Cleanliness Champion

Cleanliness Champions Programme was enforced by the government of Scotland to reduce, control and recognise infection risks as well as to educate the NHS health care workers in promoting safe practice within the care environment (NHS Education for Scotland, 2009).
  The cleanliness champions programme’s chain of infection consist of six links: the infectious agent( a type of bacteria);the reservoir(open wound);the portal of exit(changing the wound dressing );the mode of transmission(no PPE);the portal of entry(attending to other patients with open wound or low resistance);the susceptible host(patient who is unable to resist the infection).The chain of infection can be broken through various ways such as immediate identification of bacteria and recognition of high risk patients(West, B., et al 2006). Sanitation and sterilization, aseptic technique, disinfection including proper waste disposal and emphasize on health care worker’s practice particularly to hand washing should be considered.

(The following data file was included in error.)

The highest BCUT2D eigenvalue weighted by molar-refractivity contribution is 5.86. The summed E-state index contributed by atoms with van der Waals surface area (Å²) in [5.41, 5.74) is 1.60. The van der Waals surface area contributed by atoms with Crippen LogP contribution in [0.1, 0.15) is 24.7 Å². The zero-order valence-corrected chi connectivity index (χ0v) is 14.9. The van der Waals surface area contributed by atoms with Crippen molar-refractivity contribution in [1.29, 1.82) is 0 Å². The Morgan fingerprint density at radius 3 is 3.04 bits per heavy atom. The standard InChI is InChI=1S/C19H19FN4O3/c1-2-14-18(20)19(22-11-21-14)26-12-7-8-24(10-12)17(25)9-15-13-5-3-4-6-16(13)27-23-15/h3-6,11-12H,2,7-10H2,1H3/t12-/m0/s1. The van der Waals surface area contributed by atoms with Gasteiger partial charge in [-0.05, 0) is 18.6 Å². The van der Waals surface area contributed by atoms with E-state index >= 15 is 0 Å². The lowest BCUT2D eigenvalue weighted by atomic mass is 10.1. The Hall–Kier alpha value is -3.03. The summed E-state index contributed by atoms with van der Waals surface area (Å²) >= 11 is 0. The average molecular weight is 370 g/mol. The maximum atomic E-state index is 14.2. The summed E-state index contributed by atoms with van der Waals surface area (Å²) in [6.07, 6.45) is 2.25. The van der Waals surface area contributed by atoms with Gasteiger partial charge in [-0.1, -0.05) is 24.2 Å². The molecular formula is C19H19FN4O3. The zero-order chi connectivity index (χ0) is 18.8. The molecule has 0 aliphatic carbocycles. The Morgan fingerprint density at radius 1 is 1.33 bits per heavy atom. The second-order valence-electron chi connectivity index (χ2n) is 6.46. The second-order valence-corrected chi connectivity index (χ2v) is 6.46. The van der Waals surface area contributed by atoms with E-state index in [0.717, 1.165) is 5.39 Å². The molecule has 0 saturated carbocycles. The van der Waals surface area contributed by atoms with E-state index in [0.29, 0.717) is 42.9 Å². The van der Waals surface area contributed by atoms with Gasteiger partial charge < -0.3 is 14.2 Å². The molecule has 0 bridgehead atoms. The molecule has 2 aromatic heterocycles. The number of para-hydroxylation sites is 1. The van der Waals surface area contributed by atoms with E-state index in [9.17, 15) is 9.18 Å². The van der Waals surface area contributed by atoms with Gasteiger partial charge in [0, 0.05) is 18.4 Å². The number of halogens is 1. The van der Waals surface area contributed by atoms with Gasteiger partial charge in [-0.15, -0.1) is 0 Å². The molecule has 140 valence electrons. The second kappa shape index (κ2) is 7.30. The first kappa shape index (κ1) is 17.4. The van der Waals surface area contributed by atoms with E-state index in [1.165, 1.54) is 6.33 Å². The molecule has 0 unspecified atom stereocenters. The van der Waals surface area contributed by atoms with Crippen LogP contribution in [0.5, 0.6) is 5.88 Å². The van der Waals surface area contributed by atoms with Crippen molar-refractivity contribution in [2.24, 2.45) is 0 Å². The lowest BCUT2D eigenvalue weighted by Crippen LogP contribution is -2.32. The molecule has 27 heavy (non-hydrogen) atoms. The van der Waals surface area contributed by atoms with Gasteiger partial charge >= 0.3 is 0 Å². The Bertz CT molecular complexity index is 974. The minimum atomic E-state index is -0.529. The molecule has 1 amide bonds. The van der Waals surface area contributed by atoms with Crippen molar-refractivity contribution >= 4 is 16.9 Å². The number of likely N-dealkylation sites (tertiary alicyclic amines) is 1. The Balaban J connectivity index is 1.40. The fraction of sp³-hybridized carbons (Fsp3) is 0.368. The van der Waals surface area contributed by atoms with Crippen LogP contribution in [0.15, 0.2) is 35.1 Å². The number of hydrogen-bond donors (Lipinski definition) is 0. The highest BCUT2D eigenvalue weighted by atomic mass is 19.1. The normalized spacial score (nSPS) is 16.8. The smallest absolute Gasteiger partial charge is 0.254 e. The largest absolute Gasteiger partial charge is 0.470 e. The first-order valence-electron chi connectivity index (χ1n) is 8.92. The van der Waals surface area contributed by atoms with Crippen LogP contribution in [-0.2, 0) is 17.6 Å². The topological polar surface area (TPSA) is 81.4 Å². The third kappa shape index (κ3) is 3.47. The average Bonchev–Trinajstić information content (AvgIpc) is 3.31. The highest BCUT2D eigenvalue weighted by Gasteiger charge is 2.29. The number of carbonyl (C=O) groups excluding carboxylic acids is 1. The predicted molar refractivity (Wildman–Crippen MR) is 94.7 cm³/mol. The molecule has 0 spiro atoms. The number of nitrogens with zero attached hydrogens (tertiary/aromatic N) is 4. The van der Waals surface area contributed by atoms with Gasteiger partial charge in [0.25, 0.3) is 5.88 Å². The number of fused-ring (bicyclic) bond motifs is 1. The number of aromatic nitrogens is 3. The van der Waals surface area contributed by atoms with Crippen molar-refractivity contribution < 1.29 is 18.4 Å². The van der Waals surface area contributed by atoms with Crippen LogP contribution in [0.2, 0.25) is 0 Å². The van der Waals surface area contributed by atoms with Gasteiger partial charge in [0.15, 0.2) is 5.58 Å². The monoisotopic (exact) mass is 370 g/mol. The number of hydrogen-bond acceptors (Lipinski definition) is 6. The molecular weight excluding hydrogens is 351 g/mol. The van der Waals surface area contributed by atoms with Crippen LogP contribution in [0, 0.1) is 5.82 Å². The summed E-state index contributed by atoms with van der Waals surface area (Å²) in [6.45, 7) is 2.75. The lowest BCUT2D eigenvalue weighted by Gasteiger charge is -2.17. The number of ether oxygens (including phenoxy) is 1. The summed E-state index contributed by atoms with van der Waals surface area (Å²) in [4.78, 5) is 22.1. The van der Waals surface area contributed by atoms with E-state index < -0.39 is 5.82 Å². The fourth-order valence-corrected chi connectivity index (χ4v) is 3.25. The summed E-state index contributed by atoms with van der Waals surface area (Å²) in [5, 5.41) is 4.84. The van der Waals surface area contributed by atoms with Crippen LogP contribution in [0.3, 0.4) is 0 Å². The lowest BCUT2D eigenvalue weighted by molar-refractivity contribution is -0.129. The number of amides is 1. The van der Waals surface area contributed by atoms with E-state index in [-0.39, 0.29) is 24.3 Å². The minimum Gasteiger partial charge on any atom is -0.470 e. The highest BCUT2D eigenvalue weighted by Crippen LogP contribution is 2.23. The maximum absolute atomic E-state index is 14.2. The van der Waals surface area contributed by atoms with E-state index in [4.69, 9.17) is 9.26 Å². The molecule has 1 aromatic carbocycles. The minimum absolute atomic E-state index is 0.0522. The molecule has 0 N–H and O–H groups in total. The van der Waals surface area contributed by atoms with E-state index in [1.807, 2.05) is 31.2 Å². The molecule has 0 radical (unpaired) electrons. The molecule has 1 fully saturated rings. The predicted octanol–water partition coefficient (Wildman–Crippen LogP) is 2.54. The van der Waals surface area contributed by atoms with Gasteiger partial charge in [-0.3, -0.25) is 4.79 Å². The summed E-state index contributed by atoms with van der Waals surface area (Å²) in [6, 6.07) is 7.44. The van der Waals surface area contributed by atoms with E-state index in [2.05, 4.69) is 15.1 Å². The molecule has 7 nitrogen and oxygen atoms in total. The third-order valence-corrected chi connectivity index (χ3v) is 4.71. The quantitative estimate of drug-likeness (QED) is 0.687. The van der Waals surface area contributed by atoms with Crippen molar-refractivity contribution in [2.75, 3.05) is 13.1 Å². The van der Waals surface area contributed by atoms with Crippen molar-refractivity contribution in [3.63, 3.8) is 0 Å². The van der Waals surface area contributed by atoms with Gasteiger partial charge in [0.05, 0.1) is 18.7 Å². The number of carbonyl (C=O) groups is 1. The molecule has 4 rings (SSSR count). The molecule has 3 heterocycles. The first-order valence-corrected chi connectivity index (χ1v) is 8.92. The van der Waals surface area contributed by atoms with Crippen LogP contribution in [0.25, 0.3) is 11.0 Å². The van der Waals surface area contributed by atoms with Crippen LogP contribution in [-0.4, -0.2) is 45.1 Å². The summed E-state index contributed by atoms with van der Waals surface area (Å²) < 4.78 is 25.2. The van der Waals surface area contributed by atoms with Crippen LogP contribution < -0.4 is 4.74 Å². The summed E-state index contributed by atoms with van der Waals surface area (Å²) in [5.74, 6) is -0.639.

The single simplest way in preventing spread of micro-organisms is by doing hand hygiene. There are three simple ways   to decontaminate our hands. Washing your hand with liquid soap in running water(Social hand washing). Use of alcohol gel or antiseptic hand rub when hands are not visibly soiled but washing of liquid soap with running water is essential after several use of the technique(Hygiene hand decontamination). Use of antiseptic liquid before surgery which includes washing the forearms thru the elbow(Surgical hand washing) (Dougherty and Lister, 2008). In health care environment, enough supply to be use for hand washing such as proper liquid soaps, hand towels and appropriate bin is in use (foot operated). Jewellery except wedding bands should not be worn during hand washing as they are potential reservoir for infection. The use of the six steps hand washing technique is recommended. Though importance of hand washing has been recognised to prevent the spread of...